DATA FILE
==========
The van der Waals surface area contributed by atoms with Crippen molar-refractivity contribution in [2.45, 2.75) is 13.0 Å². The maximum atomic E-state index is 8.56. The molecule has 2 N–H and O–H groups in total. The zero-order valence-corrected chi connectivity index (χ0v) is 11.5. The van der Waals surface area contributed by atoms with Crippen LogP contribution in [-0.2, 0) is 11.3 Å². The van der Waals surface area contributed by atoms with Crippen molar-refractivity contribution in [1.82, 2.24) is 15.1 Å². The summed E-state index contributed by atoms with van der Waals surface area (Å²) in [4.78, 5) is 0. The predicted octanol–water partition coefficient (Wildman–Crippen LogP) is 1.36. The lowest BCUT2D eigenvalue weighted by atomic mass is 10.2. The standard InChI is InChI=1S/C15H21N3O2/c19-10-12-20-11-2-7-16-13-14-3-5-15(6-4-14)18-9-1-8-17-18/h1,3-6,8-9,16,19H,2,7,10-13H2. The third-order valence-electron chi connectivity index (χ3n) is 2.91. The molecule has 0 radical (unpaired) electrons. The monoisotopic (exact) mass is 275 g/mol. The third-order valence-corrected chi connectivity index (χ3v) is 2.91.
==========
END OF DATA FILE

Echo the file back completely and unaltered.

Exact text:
The van der Waals surface area contributed by atoms with Crippen molar-refractivity contribution in [2.45, 2.75) is 13.0 Å². The maximum atomic E-state index is 8.56. The molecule has 2 N–H and O–H groups in total. The zero-order valence-corrected chi connectivity index (χ0v) is 11.5. The van der Waals surface area contributed by atoms with Crippen LogP contribution in [-0.2, 0) is 11.3 Å². The van der Waals surface area contributed by atoms with Crippen molar-refractivity contribution in [1.82, 2.24) is 15.1 Å². The summed E-state index contributed by atoms with van der Waals surface area (Å²) in [4.78, 5) is 0. The predicted octanol–water partition coefficient (Wildman–Crippen LogP) is 1.36. The lowest BCUT2D eigenvalue weighted by atomic mass is 10.2. The standard InChI is InChI=1S/C15H21N3O2/c19-10-12-20-11-2-7-16-13-14-3-5-15(6-4-14)18-9-1-8-17-18/h1,3-6,8-9,16,19H,2,7,10-13H2. The third-order valence-electron chi connectivity index (χ3n) is 2.91. The molecule has 0 radical (unpaired) electrons. The monoisotopic (exact) mass is 275 g/mol. The third-order valence-corrected chi connectivity index (χ3v) is 2.91.